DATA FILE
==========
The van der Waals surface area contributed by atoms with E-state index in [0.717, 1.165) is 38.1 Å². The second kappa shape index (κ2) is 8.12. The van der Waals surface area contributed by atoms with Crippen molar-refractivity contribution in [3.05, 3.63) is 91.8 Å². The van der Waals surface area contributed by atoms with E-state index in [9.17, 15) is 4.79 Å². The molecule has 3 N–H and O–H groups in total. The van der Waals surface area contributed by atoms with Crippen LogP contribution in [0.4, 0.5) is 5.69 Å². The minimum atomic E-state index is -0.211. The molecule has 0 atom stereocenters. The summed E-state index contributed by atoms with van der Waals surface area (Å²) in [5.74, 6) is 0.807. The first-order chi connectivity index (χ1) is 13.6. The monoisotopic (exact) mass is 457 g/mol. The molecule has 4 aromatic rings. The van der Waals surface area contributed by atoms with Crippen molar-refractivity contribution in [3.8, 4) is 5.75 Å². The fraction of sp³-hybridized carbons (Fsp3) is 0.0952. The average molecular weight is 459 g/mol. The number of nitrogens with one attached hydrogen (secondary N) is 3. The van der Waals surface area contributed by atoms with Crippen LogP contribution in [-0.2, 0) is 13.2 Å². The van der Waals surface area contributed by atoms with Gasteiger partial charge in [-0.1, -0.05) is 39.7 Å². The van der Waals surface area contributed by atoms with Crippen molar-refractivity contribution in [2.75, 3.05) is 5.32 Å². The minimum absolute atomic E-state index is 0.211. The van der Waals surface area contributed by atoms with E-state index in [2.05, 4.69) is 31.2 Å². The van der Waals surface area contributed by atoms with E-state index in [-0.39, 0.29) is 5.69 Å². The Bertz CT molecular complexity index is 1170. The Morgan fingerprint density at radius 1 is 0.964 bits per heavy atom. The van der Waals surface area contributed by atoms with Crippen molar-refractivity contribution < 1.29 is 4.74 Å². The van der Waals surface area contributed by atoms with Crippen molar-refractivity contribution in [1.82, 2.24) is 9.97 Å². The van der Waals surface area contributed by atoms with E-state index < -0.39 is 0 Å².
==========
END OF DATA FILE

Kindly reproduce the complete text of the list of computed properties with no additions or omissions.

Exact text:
The van der Waals surface area contributed by atoms with E-state index in [0.717, 1.165) is 38.1 Å². The second kappa shape index (κ2) is 8.12. The van der Waals surface area contributed by atoms with Crippen molar-refractivity contribution in [3.05, 3.63) is 91.8 Å². The van der Waals surface area contributed by atoms with E-state index in [9.17, 15) is 4.79 Å². The molecule has 3 N–H and O–H groups in total. The van der Waals surface area contributed by atoms with Crippen LogP contribution in [0.4, 0.5) is 5.69 Å². The minimum atomic E-state index is -0.211. The molecule has 0 atom stereocenters. The summed E-state index contributed by atoms with van der Waals surface area (Å²) in [5.74, 6) is 0.807. The first-order chi connectivity index (χ1) is 13.6. The monoisotopic (exact) mass is 457 g/mol. The molecule has 4 aromatic rings. The van der Waals surface area contributed by atoms with Crippen molar-refractivity contribution in [3.8, 4) is 5.75 Å². The fraction of sp³-hybridized carbons (Fsp3) is 0.0952. The average molecular weight is 459 g/mol. The number of nitrogens with one attached hydrogen (secondary N) is 3. The van der Waals surface area contributed by atoms with Crippen LogP contribution in [-0.2, 0) is 13.2 Å². The van der Waals surface area contributed by atoms with Gasteiger partial charge in [-0.1, -0.05) is 39.7 Å². The van der Waals surface area contributed by atoms with Crippen molar-refractivity contribution in [2.75, 3.05) is 5.32 Å². The minimum absolute atomic E-state index is 0.211. The van der Waals surface area contributed by atoms with E-state index in [2.05, 4.69) is 31.2 Å². The van der Waals surface area contributed by atoms with E-state index in [-0.39, 0.29) is 5.69 Å². The Bertz CT molecular complexity index is 1170. The Morgan fingerprint density at radius 1 is 0.964 bits per heavy atom. The van der Waals surface area contributed by atoms with Crippen molar-refractivity contribution < 1.29 is 4.74 Å². The van der Waals surface area contributed by atoms with Crippen molar-refractivity contribution in [1.82, 2.24) is 9.97 Å². The van der Waals surface area contributed by atoms with E-state index < -0.39 is 0 Å².